Men appear to be more satisfied in their jobs than women, with 34.3% of men surveyed saying they do not intend to move jobs, compared to 26.7% of women.
Indeed a higher percentage of women than men say they intend to move jobs within six to 12 months (19.8% compared to 15%) and in the next one to two years (20.5% compared to 17.9%).
Money is seen as the prime work motivator for men and better packages is also viewed as an important reason why men left their last position, with 12.6% saying this, compared to 6% of women citing this as a reason.
The top reason for leaving, though, for both men and women was ‘no career prospects in last company’, with 13.7% of men and 16% of women stating this.
Elsewhere in the survey, 8% more women (65%) than men (57%) think they would have to leave their current job to climb the career ladder and when it comes to prospects of promotion, just over a third of both men and women said these were ‘poor’ or ‘hopeless’, while just under 6% of women said prospects were ‘excellent’ compared to just under 10% for men.
Elizabeth Heron, managing director at HAMG 360, believes the difference of perception versus reality comes into play here. "In my experience, women often don’t ask for what they want in their jobs," she says. "They assume too much, instead of taking control and asking for career path progression outright, and if this isn’t offered to them some may think the only way up is to move elsewhere."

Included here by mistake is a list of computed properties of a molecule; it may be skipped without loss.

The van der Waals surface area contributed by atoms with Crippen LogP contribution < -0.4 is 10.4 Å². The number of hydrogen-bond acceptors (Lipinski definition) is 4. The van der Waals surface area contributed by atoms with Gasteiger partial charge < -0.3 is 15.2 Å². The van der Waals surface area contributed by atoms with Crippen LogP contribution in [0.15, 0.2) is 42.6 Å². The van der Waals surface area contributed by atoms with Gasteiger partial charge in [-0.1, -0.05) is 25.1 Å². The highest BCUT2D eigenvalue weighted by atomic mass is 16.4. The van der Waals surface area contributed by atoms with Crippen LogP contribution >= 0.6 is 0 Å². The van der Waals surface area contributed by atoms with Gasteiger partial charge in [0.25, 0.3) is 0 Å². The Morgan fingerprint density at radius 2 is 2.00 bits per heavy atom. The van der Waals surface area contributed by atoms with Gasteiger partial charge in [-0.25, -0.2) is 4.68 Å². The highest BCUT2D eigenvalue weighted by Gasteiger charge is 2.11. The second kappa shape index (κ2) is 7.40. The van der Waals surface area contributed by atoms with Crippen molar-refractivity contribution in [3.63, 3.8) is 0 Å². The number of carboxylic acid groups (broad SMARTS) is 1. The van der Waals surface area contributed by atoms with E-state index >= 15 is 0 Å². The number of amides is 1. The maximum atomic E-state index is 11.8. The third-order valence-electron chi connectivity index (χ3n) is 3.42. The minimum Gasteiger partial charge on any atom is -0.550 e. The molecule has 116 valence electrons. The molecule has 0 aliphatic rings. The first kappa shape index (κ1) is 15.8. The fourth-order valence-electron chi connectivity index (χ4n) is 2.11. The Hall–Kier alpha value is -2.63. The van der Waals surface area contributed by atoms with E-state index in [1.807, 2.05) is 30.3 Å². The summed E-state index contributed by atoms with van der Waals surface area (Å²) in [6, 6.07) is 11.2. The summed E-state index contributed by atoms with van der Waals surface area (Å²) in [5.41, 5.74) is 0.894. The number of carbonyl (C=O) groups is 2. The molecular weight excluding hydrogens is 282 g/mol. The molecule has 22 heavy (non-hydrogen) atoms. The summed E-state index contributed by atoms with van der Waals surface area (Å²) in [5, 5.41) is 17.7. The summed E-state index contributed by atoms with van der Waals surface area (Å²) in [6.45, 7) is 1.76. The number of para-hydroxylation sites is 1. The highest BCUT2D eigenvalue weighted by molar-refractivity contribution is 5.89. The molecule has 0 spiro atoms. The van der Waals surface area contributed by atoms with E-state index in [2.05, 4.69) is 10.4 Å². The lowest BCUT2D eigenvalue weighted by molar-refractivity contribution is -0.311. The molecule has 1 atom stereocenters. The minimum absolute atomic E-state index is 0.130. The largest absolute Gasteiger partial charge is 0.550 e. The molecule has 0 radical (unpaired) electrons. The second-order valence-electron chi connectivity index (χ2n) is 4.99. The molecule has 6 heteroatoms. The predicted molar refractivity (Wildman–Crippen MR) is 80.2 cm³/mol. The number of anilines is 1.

Working in the event industry involves long hours so it is perhaps not unsurprising that women rate flexible working as the number one benefit they would want, with 34.2% of those surveyed saying this.
This echoes the findings of Event’s survey on women and gender balance in the event industry, carried out in 2013. Almost all respondents said that working in events did not offer a good work/life balance.
Over the past few months, Event’s Women in Events campaign has been looking to highlight the challenges women face in maintaining a work/life balance when they have children. It was launched in response to the results from the 2012 Event 100 Club, where only 20 places were taken up by females.
More than double the amount of female event professionals compared with 2012 made it into the 2013 Event 100 Club, with a total of 43 women from the industry listed.
Event’s latest salary survey was carried out with ESP Recruitment and Zing Insights, and included feedback from more than 1,350 event professionals. Read the in-depth findings and gain insight into the full earnings breakdown for the industry in our forthcoming February/March 2014 issue.
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